Artificial intelligence also prevents large-scale data breaches that result in the loss of millions of credit card numbers and customer information. AI programs conduct penetration tests on a company’s security system so they can address weaknesses and prevent breaches.
Significant Role of Machine Learning (ML) in Cyber Scam Detection
Machine learning is the use of algorithms to detect patterns in data. It’s used to identify patterns in data that humans may miss and then train other systems to detect them.
Machine learning algorithms find patterns in data that humans may overlook. For example, if the AI looked at a large number of credit card transactions over time, it might notice an unusual pattern.
For example, if there are purchases from a store, the cardholder has never expressed any interest in. This may indicate a criminal impersonating the cardholder to make unlawful purchases.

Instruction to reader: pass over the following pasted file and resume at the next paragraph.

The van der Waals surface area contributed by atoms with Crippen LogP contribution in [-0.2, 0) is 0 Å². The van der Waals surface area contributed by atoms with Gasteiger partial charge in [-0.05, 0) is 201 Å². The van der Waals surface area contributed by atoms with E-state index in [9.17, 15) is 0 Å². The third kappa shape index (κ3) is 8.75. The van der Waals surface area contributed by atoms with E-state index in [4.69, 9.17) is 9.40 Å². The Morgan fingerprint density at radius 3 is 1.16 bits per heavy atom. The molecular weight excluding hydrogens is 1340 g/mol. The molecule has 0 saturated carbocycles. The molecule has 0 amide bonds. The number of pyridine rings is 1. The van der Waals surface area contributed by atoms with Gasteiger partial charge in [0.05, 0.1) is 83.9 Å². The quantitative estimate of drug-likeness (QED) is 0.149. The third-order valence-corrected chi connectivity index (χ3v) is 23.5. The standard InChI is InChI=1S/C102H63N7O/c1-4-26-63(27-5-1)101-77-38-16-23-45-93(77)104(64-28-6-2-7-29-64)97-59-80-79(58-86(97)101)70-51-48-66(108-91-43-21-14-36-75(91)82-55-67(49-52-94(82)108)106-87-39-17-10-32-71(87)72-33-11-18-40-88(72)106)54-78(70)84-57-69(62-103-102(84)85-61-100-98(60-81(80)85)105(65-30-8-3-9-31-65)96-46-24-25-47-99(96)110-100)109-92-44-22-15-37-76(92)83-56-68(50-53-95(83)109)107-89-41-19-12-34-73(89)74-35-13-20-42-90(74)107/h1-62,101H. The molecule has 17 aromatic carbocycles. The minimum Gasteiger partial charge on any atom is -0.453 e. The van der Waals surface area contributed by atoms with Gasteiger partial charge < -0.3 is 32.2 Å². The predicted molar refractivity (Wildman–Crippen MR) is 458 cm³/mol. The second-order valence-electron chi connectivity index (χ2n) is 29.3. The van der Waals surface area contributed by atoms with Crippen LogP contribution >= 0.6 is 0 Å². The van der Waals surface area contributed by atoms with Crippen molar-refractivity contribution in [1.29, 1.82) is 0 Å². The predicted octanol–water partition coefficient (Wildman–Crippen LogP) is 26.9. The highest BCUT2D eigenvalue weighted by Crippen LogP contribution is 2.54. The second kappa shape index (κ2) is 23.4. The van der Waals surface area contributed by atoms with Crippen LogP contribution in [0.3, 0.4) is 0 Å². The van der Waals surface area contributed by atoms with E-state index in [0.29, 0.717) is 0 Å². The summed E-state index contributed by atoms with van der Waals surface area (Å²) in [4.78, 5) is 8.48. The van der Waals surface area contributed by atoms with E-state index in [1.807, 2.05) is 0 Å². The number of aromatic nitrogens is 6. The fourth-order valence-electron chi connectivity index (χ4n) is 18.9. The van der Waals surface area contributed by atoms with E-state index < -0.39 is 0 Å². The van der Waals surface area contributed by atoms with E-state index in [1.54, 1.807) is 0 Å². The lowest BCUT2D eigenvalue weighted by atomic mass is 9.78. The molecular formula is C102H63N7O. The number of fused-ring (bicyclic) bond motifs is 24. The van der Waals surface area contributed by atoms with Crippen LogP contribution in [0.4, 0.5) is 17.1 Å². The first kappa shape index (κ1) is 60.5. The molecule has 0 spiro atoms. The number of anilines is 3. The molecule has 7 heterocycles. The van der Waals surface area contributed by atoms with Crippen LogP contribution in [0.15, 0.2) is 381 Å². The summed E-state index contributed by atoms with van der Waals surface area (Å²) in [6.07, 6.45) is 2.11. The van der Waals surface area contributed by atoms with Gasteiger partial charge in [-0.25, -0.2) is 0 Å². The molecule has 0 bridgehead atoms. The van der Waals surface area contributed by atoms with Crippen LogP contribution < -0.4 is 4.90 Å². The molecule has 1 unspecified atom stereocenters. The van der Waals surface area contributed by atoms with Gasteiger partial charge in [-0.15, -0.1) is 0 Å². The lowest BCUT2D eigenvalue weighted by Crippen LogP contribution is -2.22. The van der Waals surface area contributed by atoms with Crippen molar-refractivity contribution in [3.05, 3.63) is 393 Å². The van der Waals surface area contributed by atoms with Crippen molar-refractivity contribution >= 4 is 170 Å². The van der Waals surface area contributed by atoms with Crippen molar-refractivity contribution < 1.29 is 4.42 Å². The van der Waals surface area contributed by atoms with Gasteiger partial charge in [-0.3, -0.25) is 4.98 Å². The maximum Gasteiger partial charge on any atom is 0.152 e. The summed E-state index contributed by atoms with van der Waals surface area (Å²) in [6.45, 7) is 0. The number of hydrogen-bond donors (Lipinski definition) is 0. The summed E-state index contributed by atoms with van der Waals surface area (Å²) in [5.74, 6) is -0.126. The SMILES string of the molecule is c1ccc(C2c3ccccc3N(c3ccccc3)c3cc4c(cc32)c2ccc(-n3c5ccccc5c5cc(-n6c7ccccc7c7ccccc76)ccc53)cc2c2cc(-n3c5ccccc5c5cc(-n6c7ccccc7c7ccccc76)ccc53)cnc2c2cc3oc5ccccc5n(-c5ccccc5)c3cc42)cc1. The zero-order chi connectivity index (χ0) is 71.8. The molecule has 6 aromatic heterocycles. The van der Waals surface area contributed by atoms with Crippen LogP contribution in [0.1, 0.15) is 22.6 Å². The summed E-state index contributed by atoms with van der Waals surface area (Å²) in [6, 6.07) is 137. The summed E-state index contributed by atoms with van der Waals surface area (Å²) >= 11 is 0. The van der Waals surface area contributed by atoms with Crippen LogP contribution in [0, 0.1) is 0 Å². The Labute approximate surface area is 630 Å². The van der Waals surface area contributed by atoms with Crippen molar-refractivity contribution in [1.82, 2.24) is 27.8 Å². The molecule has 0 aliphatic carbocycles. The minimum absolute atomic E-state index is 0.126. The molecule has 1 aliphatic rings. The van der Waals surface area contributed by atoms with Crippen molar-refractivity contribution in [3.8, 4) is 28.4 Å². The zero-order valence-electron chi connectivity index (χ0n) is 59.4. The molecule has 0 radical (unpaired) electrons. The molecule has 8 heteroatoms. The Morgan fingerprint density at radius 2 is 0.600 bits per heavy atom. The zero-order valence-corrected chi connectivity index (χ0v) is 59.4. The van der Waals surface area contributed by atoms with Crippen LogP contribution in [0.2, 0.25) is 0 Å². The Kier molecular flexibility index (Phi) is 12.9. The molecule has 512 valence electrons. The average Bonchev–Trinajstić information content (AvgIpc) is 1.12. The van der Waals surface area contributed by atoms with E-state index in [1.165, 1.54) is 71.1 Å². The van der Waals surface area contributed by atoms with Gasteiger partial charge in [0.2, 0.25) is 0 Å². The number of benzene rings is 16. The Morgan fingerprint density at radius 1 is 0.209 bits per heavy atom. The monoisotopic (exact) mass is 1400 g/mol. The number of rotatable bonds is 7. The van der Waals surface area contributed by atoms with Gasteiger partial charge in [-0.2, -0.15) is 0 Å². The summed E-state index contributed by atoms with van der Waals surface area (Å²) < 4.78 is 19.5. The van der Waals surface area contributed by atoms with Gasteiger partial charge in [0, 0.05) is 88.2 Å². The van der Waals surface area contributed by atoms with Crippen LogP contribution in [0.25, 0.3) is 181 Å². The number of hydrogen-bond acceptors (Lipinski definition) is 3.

In this case, machine learning allows computers to learn what types of behavior typically indicate fraud without needing explicit instructions from human programmers. This bias is inputted into the new algorithm and searched for when analyzing future data sets.
AI Weakens Synthetic Identity Fraud
Synthetic identity fraud is a relatively new strategy in which a scammer assumes the identity of a fabricated individual. Fraudsters use this method to fool current fraud detection systems by combining a potentially credible social security number (SSN) with a list of personal identifiers.